In studies of melanoma and renal cell cancer, the induction of irAEs was also found to be associated with improved survival or response in patients treated with ICIs (5,6,12). In two recent studies of patients with metastatic NSCLC treated with nivolumab, there was a positive correlation between treatment response and the development of irAEs (7), in particular skin irAEs (8). While PD-L1 status is a predictor of treatment response in advanced NSCLC patients receiving immunotherapy, not all patients with high PD-L1 tumour expression will benefit from therapy (13). Patients that develop early onset irAEs—particularly severe irAEs—during immunotherapy may represent a distinct group more prone to derive benefit. Thus, the development of early autoimmune manifestations due to reduced tolerance to self-antigens following treatment with ICIs may indicate heightened activation of the endogenous anti-tumour immune response and represent an important factor in evaluating potential benefit from therapy.

Limitations of the study include the small sample size and potential confounders including smoking status and duration of exposure to therapy. The sample size of our study is similar to those of several other recent investigations which have also suggested a positive correlation between tumour response and irAE (7,8). Response rates to PD-1 axis inhibitors have been shown to be higher among current or former smokers compared to never smokers (14). However, in our study, the frequency of irAEs was similar between these two groups. We believe the development of early onset irAEs, similar to clinical predictors such as smoking status, is associated with response. Another potential confounder is the association of clinical benefit with longer treatment exposure, which could also lead to an increase in irAEs. In our study, we selected an 8-week response assessment period to minimize this effect and most patients developed irAEs early on during treatment.

Furthermore, multiple studies have described patients who discontinued treatment early for irAEs yet maintained sustained responses (15-17). The mechanism for irAEs in association with response remains unclear. It is presumed that these are related to bystander effects from T cell activation. If patients are responding to therapy, they may be more likely to have irAEs as their immune system is more competent or if there is cross-reactivity between tumour and normal tissues, i.e., common antigens. Some have postulated a response-independent effect, where organs may have subclinical inflammation which progresses when PD-1 axis inhibition is introduced (17). Interestingly, a study of patients treated with anti-PD-1 agents that developed skin toxicity found that patients had shared T cell clones in both skin and tumour (18). The composition of the gut microbiome remains of interest, with an association with certain bacteria, e.g., Faecalibacterium, with tumour response and colitis (19). Other hypotheses include the potential to generate autoantibodies with checkpoint inhibition and the potential for T-cell “homing” to induce pituitary inflammation (20). Whether specific cytokines are important remains unclear, with a recent study suggesting that IL-6 may be upregulated in colitis biopsies and non-responding tumours, but not in responding tumours (21). Thus, the mechanism or mechanisms of this clinically important association requires further study.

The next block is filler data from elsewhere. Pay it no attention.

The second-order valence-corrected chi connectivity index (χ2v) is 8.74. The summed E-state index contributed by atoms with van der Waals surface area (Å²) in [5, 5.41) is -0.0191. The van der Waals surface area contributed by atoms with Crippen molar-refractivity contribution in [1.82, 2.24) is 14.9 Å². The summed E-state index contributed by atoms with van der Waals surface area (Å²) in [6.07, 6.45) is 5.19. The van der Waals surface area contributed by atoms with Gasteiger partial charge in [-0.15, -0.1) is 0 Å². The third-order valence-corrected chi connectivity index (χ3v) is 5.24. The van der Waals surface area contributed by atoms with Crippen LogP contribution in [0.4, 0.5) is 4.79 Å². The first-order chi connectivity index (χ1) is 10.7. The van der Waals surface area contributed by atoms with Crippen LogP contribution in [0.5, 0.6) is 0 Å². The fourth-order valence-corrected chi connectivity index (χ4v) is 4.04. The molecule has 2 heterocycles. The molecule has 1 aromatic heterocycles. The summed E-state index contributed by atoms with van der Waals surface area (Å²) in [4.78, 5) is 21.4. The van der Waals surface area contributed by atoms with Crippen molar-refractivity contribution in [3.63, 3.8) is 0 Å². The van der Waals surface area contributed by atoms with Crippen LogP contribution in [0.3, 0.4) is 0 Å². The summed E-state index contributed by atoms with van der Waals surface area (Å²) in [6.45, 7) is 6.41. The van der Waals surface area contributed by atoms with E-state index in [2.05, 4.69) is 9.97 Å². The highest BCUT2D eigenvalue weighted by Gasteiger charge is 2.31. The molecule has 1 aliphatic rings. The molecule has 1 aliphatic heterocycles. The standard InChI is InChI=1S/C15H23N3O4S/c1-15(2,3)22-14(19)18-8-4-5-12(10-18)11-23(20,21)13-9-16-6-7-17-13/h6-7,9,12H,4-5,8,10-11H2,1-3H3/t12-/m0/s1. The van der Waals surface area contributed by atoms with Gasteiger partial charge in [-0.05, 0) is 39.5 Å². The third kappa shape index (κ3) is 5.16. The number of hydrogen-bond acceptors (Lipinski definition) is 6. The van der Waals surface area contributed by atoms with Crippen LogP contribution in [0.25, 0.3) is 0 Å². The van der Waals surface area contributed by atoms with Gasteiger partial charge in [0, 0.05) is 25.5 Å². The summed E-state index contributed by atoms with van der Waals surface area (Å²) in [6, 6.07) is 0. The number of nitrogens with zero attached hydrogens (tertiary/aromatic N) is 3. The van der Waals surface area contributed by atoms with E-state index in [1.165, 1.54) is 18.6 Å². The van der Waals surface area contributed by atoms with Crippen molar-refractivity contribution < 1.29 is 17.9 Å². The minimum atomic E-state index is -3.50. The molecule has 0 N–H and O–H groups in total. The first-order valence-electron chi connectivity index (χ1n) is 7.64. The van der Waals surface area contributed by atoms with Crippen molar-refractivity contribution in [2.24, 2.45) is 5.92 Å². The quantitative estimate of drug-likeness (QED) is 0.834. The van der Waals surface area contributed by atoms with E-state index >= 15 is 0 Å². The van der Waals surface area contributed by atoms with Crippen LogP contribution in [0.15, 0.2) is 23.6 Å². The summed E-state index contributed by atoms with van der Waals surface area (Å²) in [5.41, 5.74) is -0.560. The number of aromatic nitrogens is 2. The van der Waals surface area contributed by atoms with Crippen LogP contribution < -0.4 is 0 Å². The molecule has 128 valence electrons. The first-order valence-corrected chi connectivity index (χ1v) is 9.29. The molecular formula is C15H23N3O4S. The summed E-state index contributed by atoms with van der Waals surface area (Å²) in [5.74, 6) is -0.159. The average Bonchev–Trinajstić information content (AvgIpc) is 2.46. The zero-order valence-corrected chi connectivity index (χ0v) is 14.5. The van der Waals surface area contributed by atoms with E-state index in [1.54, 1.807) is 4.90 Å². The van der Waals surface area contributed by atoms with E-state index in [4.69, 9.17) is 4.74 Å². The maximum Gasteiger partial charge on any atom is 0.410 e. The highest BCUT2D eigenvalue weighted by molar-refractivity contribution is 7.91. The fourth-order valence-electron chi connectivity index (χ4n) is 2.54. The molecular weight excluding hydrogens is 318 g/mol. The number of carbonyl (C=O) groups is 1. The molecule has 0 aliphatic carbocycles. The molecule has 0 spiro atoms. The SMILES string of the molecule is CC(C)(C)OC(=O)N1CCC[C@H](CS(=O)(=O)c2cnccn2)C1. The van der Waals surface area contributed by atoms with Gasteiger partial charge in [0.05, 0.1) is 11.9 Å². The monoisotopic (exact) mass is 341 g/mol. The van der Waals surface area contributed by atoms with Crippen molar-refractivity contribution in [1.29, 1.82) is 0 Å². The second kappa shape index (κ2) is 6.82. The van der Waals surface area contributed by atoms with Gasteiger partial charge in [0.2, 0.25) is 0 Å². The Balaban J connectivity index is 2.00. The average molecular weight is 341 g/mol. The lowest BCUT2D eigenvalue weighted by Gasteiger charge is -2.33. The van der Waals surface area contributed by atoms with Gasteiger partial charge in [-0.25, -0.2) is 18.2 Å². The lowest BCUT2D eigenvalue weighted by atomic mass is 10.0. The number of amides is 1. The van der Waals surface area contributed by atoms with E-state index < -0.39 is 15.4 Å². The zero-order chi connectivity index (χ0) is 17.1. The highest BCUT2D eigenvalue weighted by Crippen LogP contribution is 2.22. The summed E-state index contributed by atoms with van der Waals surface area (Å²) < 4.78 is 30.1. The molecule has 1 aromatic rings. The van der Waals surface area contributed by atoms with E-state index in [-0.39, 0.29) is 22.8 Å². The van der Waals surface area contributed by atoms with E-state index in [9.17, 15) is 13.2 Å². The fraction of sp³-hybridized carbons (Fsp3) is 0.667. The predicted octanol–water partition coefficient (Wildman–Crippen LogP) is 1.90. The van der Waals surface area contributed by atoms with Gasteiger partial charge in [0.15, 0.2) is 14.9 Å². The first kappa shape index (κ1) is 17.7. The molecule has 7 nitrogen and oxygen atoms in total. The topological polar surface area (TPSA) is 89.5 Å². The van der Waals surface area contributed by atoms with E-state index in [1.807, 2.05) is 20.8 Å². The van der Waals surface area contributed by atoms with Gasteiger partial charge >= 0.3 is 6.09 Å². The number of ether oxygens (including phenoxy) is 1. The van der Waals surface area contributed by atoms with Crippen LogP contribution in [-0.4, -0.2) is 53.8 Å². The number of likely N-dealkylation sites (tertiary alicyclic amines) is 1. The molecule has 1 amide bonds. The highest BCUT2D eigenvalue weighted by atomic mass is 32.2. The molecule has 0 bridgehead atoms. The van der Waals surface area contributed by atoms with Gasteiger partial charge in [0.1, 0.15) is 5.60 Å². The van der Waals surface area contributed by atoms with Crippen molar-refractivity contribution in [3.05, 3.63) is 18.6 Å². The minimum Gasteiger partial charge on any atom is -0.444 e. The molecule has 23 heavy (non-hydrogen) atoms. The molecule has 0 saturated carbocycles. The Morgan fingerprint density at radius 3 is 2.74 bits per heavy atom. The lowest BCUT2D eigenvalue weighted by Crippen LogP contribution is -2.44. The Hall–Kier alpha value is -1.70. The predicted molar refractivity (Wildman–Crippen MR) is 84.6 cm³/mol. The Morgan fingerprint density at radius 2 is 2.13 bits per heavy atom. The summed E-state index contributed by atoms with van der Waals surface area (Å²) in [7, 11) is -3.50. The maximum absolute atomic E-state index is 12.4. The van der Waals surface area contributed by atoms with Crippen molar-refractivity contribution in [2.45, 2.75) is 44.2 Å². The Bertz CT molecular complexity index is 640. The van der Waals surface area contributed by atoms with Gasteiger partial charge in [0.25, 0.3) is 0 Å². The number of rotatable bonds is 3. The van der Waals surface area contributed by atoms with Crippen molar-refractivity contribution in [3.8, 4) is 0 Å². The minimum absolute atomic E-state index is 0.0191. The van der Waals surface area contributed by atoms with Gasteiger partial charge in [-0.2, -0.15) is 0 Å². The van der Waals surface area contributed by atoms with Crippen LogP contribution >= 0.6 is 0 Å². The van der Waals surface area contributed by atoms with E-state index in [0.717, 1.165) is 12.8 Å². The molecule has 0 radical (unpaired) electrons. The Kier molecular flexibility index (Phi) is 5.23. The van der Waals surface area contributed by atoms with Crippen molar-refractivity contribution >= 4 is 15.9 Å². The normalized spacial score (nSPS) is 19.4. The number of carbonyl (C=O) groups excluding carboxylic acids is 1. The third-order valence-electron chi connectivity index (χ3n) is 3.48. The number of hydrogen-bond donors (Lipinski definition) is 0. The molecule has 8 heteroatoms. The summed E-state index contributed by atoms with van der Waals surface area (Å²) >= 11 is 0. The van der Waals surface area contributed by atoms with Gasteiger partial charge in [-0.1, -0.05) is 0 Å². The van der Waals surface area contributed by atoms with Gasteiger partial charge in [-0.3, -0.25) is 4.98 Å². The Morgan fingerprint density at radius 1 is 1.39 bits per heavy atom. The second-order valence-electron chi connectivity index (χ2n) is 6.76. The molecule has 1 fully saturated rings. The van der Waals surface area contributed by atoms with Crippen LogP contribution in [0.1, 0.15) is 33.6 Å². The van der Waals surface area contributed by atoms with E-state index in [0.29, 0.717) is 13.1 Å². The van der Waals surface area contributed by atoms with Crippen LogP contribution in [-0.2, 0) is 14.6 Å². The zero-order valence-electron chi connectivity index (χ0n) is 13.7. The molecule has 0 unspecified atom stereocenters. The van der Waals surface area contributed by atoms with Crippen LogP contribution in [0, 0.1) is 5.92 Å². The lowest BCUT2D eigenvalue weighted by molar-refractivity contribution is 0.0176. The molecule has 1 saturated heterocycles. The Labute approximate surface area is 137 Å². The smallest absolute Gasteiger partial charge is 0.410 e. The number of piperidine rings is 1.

ICIs have become the standard of care in the current treatment landscape for NSCLC. In this study, the occurrence of high grade irAEs was associated with better tumour response in advanced NSCLC patients treated with ICIs, suggesting a link between treatment efficacy and degree of immune activation. Further understanding of the role of irAEs and management in predicting anti-tumour immune activity may help guide response evaluation, dosing strategies including re-challenge and treatment monitoring in the clinical setting. These data add to the growing literature in this area, and will be strengthened by larger studies.


Acknowledgments

Abstract previously presented at the 2018 International Association for the Study of Lung Cancer (IASLC) 19th World Conference on Lung Cancer (WCLC), Toronto, ON. September 23–26, 2018.

Funding: This study was supported by the Princess Margaret Cancer Foundation (NBL: OSI Pharmaceuticals Foundation Chair).


Footnote

Conflicts of Interest: All authors have completed the ICMJE uniform disclosure form (available at http://dx.doi.org/10.21037/jtd.2020.04.30). AZ reports grants and personal fees from BMS, MSD, Roche, and AZ, outside the submitted work. LK reports she was previously (in the last 2 years) an employee of AstraZeneca plc. This was conducted independently from the submitted work. CL reports personal fees from Merck, Brystol-Myers Squibb, Astra Zeneca, and Pfizer, outside the submitted work. GL reports Honoraria from Merck, Pfizer, Novartis, Takeda, Bristol Myers Squibb, EMD Serano, Roche, Abbvie, AstraZeneca, Bayer. PB reports Honoraria from Abbvie, Lilly, Merck, Pfizer, advisory boards Abbvie, BI. NL reports institutional research funding outside submitted work from Roche, AZ, Array, Guardant; honoraria and/or travel for independent CME lectures outside submitted work from AZ, BMS, MSD, Roche, Pfizer; Advisor (compensated) for Excovery. The other authors have no conflicts of interest to declare.